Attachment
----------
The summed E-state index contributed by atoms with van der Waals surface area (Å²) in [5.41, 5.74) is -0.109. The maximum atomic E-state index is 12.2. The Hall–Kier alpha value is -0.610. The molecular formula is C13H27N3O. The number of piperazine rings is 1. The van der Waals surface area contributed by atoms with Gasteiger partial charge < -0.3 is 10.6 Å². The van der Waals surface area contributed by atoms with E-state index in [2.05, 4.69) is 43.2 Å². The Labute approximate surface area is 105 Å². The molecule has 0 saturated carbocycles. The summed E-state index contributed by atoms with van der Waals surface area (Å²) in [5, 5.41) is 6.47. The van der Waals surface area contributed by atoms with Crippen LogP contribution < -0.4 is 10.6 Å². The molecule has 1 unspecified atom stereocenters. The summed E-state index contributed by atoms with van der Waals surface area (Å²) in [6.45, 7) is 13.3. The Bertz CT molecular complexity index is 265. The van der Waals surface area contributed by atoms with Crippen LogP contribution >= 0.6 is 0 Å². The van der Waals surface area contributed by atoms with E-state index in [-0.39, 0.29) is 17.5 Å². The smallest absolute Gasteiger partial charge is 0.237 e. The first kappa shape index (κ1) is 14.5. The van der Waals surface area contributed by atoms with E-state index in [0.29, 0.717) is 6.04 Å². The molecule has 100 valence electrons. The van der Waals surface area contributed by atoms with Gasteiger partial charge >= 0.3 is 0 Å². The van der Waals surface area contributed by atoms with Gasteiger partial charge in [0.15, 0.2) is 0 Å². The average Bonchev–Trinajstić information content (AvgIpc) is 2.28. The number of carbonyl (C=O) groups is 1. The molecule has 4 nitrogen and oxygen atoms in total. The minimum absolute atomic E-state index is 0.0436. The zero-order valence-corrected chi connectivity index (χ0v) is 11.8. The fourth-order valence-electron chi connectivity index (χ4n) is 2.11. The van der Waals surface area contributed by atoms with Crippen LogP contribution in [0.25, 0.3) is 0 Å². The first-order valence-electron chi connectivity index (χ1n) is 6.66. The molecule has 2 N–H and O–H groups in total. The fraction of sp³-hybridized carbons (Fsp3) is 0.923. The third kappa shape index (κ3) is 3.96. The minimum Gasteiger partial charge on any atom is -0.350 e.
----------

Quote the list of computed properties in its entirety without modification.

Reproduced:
The summed E-state index contributed by atoms with van der Waals surface area (Å²) in [5.41, 5.74) is -0.109. The maximum atomic E-state index is 12.2. The Hall–Kier alpha value is -0.610. The molecular formula is C13H27N3O. The number of piperazine rings is 1. The van der Waals surface area contributed by atoms with Gasteiger partial charge < -0.3 is 10.6 Å². The van der Waals surface area contributed by atoms with E-state index in [2.05, 4.69) is 43.2 Å². The Labute approximate surface area is 105 Å². The molecule has 0 saturated carbocycles. The summed E-state index contributed by atoms with van der Waals surface area (Å²) in [5, 5.41) is 6.47. The van der Waals surface area contributed by atoms with Crippen LogP contribution < -0.4 is 10.6 Å². The molecule has 1 unspecified atom stereocenters. The summed E-state index contributed by atoms with van der Waals surface area (Å²) in [6.45, 7) is 13.3. The Bertz CT molecular complexity index is 265. The van der Waals surface area contributed by atoms with Crippen LogP contribution >= 0.6 is 0 Å². The van der Waals surface area contributed by atoms with E-state index in [-0.39, 0.29) is 17.5 Å². The smallest absolute Gasteiger partial charge is 0.237 e. The first kappa shape index (κ1) is 14.5. The van der Waals surface area contributed by atoms with E-state index in [0.29, 0.717) is 6.04 Å². The molecule has 100 valence electrons. The van der Waals surface area contributed by atoms with Gasteiger partial charge >= 0.3 is 0 Å². The van der Waals surface area contributed by atoms with Gasteiger partial charge in [0.15, 0.2) is 0 Å². The average Bonchev–Trinajstić information content (AvgIpc) is 2.28. The number of carbonyl (C=O) groups is 1. The molecule has 4 nitrogen and oxygen atoms in total. The minimum absolute atomic E-state index is 0.0436. The zero-order valence-corrected chi connectivity index (χ0v) is 11.8. The fourth-order valence-electron chi connectivity index (χ4n) is 2.11. The van der Waals surface area contributed by atoms with Crippen LogP contribution in [0.25, 0.3) is 0 Å². The first-order valence-electron chi connectivity index (χ1n) is 6.66. The molecule has 2 N–H and O–H groups in total. The fraction of sp³-hybridized carbons (Fsp3) is 0.923. The third kappa shape index (κ3) is 3.96. The minimum Gasteiger partial charge on any atom is -0.350 e.